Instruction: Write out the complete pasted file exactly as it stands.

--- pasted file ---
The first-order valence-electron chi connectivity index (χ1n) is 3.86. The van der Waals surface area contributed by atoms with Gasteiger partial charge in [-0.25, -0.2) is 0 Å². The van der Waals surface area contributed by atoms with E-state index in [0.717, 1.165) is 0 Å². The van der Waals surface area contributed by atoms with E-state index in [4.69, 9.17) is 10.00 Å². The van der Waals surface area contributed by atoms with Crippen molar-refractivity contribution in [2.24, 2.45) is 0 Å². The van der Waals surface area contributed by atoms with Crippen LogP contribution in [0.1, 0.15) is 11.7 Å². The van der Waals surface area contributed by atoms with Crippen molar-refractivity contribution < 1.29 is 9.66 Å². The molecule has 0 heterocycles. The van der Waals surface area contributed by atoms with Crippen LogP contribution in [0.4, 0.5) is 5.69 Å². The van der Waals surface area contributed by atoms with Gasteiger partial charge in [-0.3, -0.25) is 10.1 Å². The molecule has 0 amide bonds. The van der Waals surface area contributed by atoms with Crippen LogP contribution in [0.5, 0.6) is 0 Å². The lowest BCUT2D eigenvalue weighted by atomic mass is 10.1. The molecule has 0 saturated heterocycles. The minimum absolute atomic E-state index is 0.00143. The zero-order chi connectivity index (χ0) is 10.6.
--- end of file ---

The first-order valence-electron chi connectivity index (χ1n) is 3.86. The van der Waals surface area contributed by atoms with Gasteiger partial charge in [-0.25, -0.2) is 0 Å². The van der Waals surface area contributed by atoms with E-state index in [0.717, 1.165) is 0 Å². The van der Waals surface area contributed by atoms with E-state index in [4.69, 9.17) is 10.00 Å². The van der Waals surface area contributed by atoms with Crippen molar-refractivity contribution in [2.24, 2.45) is 0 Å². The van der Waals surface area contributed by atoms with Crippen LogP contribution in [0.1, 0.15) is 11.7 Å². The van der Waals surface area contributed by atoms with Crippen molar-refractivity contribution < 1.29 is 9.66 Å². The molecule has 0 heterocycles. The van der Waals surface area contributed by atoms with Crippen LogP contribution in [0.4, 0.5) is 5.69 Å². The van der Waals surface area contributed by atoms with Gasteiger partial charge in [-0.3, -0.25) is 10.1 Å². The molecule has 0 amide bonds. The van der Waals surface area contributed by atoms with Crippen LogP contribution in [0.5, 0.6) is 0 Å². The lowest BCUT2D eigenvalue weighted by atomic mass is 10.1. The molecule has 0 saturated heterocycles. The minimum absolute atomic E-state index is 0.00143. The zero-order chi connectivity index (χ0) is 10.6.